After catching heat for education budget cuts in 2022, Mayor Eric Adams and Schools Chancellor David Banks have sought to correct their egregious mistakes by proposing improvements to the budgeting formula for the 2023-2024 school year.
The newly workshopped Fair Student Funding (FSF) formula is supposed to increase equity based on the recommendations made by a working group.
The proposals include an additional consideration for students in temporary housing or living in poverty, students with disabilities, English language learners and asylum-seeking students. The working group also suggested that public schools implement a more responsive budget appeals process and focus on increasing transparency. About $45 million in funding is aimed at students in temporary housing. Another $45 million is expected to go to over 300 schools across the city serving the highest concentration of students in need.
Adams vowed to center family voices in policy and programs.
“Thanks to the work of our Fair Student Funding Working Group, we are prioritizing the needs and voices of students who have been long forgotten, and this is only the beginning of turning New York City public schools into a thoughtful institution for all,” said Adams in a statement.
The FSF formula funds a large portion of community district school budgets and is a weighted pupil-funding model, meaning it’s based on the number of students enrolled at each school. School Leadership Team (SLTs) and principals also have some sway over how to spend these funds.
The Department of Education (DOE), Adams, and Banks had placed blame on the flawed FSF formula, dwindling stimulus funds, and projected decreases in school enrollments for the cuts to schools last year. Because of that, angry parents and advocates launched a short legal battle that momentarily delayed the cuts. The courts eventually sided with the city. Banks had said during the scuttle last spring that the city planned on creating a group to reform the funding formula, but the promise was somewhat lost among the controversy.
“These changes, made as a direct result of the thoughtful work of the Fair Student Funding Working Group, are representative of New York City public schools’ commitment to working directly with our communities and putting into place genuine change to support our schools and our kids,” said Banks in a statement. “This was complicated work they took on, and I am so appreciative of the work of the Fair Student Funding Working Group and co-chairs Dia Bryant and Jasmine Gripper and am thrilled to be moving these recommendations forward.”
The working group is led by two co-chairs: Alliance for Quality Education Executive Director Jasmine Gripper, and Ed Trust-New York Executive Director Dia Bryant. The city said that the group spent three months meeting with national experts, conducting community engagement sessions, and considering specific policy improvements for schools. In November 2022, the working group released their report for consideration by Banks.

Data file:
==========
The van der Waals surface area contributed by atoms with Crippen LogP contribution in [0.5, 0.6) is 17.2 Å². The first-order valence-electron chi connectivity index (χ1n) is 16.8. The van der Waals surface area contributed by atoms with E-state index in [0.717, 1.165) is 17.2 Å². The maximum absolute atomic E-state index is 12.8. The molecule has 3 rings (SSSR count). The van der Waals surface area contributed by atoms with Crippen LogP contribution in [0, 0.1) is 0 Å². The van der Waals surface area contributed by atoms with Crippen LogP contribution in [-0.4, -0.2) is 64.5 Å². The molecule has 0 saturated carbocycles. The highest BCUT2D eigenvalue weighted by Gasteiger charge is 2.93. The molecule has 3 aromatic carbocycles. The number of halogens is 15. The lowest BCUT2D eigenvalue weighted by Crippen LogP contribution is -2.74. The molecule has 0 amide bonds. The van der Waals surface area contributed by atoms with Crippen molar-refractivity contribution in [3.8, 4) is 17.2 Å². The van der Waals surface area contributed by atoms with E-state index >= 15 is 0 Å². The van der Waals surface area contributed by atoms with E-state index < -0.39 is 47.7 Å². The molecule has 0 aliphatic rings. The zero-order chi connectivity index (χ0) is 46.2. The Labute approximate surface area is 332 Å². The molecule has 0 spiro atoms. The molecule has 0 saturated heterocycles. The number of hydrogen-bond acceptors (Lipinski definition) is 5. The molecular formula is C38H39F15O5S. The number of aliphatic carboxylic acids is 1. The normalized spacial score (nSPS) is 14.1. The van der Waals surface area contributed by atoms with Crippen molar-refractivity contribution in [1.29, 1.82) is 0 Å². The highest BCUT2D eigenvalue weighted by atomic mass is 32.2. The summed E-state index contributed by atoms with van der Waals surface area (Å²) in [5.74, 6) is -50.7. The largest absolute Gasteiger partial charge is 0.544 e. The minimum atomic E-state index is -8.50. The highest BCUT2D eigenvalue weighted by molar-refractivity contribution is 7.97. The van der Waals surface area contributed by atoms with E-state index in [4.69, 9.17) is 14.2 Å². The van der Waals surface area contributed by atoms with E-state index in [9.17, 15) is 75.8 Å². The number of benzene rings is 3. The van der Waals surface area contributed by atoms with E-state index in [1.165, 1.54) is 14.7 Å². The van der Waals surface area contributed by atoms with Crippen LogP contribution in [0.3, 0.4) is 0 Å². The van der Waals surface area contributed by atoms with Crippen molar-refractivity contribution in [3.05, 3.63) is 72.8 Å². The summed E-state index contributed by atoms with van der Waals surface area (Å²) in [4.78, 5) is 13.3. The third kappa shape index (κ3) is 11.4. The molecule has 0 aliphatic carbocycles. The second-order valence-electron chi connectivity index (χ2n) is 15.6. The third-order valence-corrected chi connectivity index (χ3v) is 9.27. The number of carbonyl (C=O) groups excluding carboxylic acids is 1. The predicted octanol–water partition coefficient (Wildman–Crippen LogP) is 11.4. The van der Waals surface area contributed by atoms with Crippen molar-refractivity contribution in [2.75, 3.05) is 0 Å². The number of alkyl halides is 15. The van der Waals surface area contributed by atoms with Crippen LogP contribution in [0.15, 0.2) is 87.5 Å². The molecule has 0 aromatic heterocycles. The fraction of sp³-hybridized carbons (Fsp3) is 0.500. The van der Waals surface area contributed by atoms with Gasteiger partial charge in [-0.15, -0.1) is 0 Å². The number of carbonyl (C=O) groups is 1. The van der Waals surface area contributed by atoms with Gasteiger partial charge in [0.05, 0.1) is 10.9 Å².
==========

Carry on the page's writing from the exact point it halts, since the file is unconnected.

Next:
Speaker Adrienne Adams and Councilmember Rita Joseph, who chairs the education committee, put out a joint statement on the proposed reforms to the FSF formula. They said that the formula “has long been in need of reform” and welcomed the estimated $90 million in allocated support.
“The department has listened to the advocates for our students who participated in the Working Group,” they said. “We are also encouraged by changes to the budget appeal process and commitments to improve transparency around how DOE issues school budgets, so the public and government oversight entities are not left without basic information.”
Many education advocates applauded the formula changes.
Evan Stone, co-founder and co-CEO of Educators for Excellence, said that students in temporary housing and schools with high concentrations of students with additional needs were disproportionately impacted by the COVID-19 pandemic. “This is an important shift for the city to be making, because now is the time to ensure that our funding formula sends more funds to serve schools and students that need them most, especially as temporary COVID-19 relief funds expire,” said Stone.
Elizabeth Haela is a public school teacher who was part of the working group.
“I’m extremely encouraged by the city’s decision to allocate funds to schools with greater needs,” said Haela in a statement. “A student that is in temporary housing might also require special education services, for example, so this funding will ensure that we no longer look at these populations in silos and instead ensure schools can adequately meet the wide-ranging needs of their students.”
The proposed formula changes will go to the Panel for Educational Policy (PEP) for review before approval. PEP is a governing body of the city’s public schools that votes on the funding formula and on the estimated budget proposed by the Mayor.
“The city’s commitment today is a positive step, and we encourage the Panel for Educational Policy to vote in favor of these recommendations,” said Stone. “We also encourage the Chancellor, Mayor, and policymakers to consider other recommendations made by the working group, such as increasing the weight for students in poverty and increasing the base foundation amount that each school receives.”
Ariama C. Long is a Report for America corps member and writes about politics for the Amsterdam News. Your donation to match our RFA grant helps keep her writing stories like this one; please consider making a tax-deductible gift of any amount today by visiting: https://bit.ly/amnews1